Rolling the Tongue Inheritance
Studies, and simple observation have revealed that the ability to roll a tongue must be more than just human genetics. For example parents who cannot roll their tongues can have children with the ability, but the clincher is identical twins. Research has shown that they don't necessarily share an ability to tongue roll (Matlock, P. 1952. Identical twins discordant in tongue-rolling. J. Hered. 43: 24).
The reason why this is such an interesting development is that identical twins have identical DNA, so if the trait was purely genetic and one twin could roll their tongue, then so should the other. But this is not always the case. So what is happening?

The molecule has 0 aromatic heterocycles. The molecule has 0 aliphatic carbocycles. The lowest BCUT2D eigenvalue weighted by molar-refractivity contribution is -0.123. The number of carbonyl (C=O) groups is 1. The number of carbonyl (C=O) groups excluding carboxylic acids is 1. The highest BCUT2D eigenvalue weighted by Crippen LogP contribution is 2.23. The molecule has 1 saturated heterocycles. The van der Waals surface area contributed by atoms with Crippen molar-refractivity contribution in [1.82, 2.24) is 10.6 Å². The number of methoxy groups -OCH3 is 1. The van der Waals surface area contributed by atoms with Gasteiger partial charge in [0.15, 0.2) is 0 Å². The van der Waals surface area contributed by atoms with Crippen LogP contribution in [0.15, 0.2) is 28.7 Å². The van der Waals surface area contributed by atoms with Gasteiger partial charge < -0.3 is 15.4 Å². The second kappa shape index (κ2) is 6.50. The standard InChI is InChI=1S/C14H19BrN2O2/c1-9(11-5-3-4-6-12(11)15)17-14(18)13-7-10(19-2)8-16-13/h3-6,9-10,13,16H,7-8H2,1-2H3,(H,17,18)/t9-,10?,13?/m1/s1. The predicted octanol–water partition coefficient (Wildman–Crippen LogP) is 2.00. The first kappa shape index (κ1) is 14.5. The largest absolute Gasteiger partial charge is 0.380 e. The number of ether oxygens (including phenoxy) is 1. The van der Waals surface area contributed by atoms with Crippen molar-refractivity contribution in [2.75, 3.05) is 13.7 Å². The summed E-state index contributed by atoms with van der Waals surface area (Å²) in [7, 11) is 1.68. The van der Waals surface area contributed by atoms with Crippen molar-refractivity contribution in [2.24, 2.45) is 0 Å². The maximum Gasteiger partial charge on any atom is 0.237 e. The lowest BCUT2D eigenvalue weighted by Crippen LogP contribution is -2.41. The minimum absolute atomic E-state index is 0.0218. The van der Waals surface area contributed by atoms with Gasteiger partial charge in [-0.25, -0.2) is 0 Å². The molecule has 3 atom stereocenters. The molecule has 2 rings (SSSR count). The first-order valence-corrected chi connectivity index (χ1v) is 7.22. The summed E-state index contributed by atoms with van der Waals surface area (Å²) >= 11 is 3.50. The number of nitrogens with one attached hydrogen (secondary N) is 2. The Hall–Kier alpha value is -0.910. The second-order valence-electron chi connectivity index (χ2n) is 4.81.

Well it could be that the twins do in fact possess the dominant gene for tongue rolling, it's just that it is not expressed. Perhaps it needs some environmental cue or trigger. This can be quite common in genetics.
For example, there is a heart condition called dilated cardiomyopathy which causes the heart to enlarge. There are many ways that a person can contract this type heart disease, but one of them is to be genetically predisposed to the condition, and the causative genes only kick into action in response to an environmental cue, such as a virus.